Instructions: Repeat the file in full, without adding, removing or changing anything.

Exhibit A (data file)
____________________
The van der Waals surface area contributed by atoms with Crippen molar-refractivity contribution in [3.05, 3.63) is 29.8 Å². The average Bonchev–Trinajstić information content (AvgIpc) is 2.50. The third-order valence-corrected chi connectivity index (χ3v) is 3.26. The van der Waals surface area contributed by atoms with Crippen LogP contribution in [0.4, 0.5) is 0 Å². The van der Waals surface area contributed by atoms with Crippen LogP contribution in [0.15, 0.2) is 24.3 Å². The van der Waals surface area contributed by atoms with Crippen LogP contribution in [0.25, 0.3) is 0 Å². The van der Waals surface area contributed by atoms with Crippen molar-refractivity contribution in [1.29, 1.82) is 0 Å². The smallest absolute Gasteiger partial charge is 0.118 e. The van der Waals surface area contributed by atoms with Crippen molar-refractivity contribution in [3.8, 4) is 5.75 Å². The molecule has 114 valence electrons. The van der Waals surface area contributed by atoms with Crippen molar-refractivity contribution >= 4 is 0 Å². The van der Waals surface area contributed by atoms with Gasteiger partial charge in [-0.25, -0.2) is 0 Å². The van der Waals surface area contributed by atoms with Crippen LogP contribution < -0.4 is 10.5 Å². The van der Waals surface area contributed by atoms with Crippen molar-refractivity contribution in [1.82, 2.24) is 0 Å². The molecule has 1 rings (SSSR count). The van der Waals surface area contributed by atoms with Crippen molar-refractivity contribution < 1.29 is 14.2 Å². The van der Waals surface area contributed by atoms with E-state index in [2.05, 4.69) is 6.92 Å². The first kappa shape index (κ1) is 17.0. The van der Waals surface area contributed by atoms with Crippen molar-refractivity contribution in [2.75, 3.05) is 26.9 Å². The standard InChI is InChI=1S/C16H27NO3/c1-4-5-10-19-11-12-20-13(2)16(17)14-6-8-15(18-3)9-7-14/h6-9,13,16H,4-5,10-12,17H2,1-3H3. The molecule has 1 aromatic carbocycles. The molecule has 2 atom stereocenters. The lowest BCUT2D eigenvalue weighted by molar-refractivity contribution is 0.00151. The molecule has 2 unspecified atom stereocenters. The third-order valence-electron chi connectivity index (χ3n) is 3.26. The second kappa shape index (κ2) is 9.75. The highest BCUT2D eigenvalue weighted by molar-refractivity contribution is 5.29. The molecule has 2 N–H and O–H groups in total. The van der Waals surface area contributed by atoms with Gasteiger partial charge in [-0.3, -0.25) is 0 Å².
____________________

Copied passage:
The van der Waals surface area contributed by atoms with Crippen molar-refractivity contribution in [3.05, 3.63) is 29.8 Å². The average Bonchev–Trinajstić information content (AvgIpc) is 2.50. The third-order valence-corrected chi connectivity index (χ3v) is 3.26. The van der Waals surface area contributed by atoms with Crippen LogP contribution in [0.4, 0.5) is 0 Å². The van der Waals surface area contributed by atoms with Crippen LogP contribution in [0.15, 0.2) is 24.3 Å². The van der Waals surface area contributed by atoms with Crippen LogP contribution in [0.25, 0.3) is 0 Å². The van der Waals surface area contributed by atoms with Crippen molar-refractivity contribution in [1.29, 1.82) is 0 Å². The smallest absolute Gasteiger partial charge is 0.118 e. The van der Waals surface area contributed by atoms with Crippen molar-refractivity contribution in [3.8, 4) is 5.75 Å². The molecule has 114 valence electrons. The van der Waals surface area contributed by atoms with Crippen molar-refractivity contribution >= 4 is 0 Å². The van der Waals surface area contributed by atoms with Gasteiger partial charge in [-0.25, -0.2) is 0 Å². The van der Waals surface area contributed by atoms with Crippen LogP contribution < -0.4 is 10.5 Å². The van der Waals surface area contributed by atoms with Crippen molar-refractivity contribution in [1.82, 2.24) is 0 Å². The molecule has 1 rings (SSSR count). The van der Waals surface area contributed by atoms with Crippen molar-refractivity contribution < 1.29 is 14.2 Å². The van der Waals surface area contributed by atoms with E-state index in [2.05, 4.69) is 6.92 Å². The first kappa shape index (κ1) is 17.0. The van der Waals surface area contributed by atoms with Crippen molar-refractivity contribution in [2.75, 3.05) is 26.9 Å². The standard InChI is InChI=1S/C16H27NO3/c1-4-5-10-19-11-12-20-13(2)16(17)14-6-8-15(18-3)9-7-14/h6-9,13,16H,4-5,10-12,17H2,1-3H3. The molecule has 1 aromatic carbocycles. The molecule has 2 atom stereocenters. The lowest BCUT2D eigenvalue weighted by molar-refractivity contribution is 0.00151. The molecule has 2 unspecified atom stereocenters. The third-order valence-electron chi connectivity index (χ3n) is 3.26. The second kappa shape index (κ2) is 9.75. The highest BCUT2D eigenvalue weighted by molar-refractivity contribution is 5.29. The molecule has 2 N–H and O–H groups in total. The van der Waals surface area contributed by atoms with Gasteiger partial charge in [-0.3, -0.25) is 0 Å².